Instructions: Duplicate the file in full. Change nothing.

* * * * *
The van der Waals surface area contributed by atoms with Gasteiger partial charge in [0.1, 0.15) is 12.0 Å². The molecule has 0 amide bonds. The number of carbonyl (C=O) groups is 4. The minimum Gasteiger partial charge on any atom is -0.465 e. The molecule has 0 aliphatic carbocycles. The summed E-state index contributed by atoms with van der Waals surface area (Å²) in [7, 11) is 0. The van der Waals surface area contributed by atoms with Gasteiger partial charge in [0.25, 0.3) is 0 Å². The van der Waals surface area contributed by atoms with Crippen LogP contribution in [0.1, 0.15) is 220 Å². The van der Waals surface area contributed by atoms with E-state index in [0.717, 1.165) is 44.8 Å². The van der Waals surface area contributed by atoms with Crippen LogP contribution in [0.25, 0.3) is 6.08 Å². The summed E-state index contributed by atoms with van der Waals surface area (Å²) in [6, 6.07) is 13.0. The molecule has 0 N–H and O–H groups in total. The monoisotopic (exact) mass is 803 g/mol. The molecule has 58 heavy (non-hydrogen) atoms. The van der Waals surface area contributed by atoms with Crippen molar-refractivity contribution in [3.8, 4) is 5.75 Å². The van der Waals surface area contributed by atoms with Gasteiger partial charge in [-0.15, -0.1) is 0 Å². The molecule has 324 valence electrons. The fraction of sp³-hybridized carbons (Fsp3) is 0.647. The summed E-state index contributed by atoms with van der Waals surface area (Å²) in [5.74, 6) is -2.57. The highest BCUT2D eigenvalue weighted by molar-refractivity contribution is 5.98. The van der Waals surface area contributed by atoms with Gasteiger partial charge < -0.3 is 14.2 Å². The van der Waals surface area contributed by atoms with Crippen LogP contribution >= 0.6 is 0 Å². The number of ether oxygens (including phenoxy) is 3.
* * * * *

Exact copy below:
The van der Waals surface area contributed by atoms with Gasteiger partial charge in [0.1, 0.15) is 12.0 Å². The molecule has 0 amide bonds. The number of carbonyl (C=O) groups is 4. The minimum Gasteiger partial charge on any atom is -0.465 e. The molecule has 0 aliphatic carbocycles. The summed E-state index contributed by atoms with van der Waals surface area (Å²) in [7, 11) is 0. The van der Waals surface area contributed by atoms with Gasteiger partial charge in [0.25, 0.3) is 0 Å². The van der Waals surface area contributed by atoms with Crippen LogP contribution in [0.1, 0.15) is 220 Å². The van der Waals surface area contributed by atoms with E-state index in [0.717, 1.165) is 44.8 Å². The van der Waals surface area contributed by atoms with Crippen LogP contribution in [0.25, 0.3) is 6.08 Å². The summed E-state index contributed by atoms with van der Waals surface area (Å²) in [6, 6.07) is 13.0. The molecule has 0 N–H and O–H groups in total. The monoisotopic (exact) mass is 803 g/mol. The molecule has 58 heavy (non-hydrogen) atoms. The van der Waals surface area contributed by atoms with Crippen molar-refractivity contribution in [3.8, 4) is 5.75 Å². The van der Waals surface area contributed by atoms with Gasteiger partial charge in [-0.15, -0.1) is 0 Å². The molecule has 324 valence electrons. The fraction of sp³-hybridized carbons (Fsp3) is 0.647. The summed E-state index contributed by atoms with van der Waals surface area (Å²) in [5.74, 6) is -2.57. The highest BCUT2D eigenvalue weighted by molar-refractivity contribution is 5.98. The van der Waals surface area contributed by atoms with Gasteiger partial charge < -0.3 is 14.2 Å². The van der Waals surface area contributed by atoms with Crippen LogP contribution >= 0.6 is 0 Å². The number of ether oxygens (including phenoxy) is 3.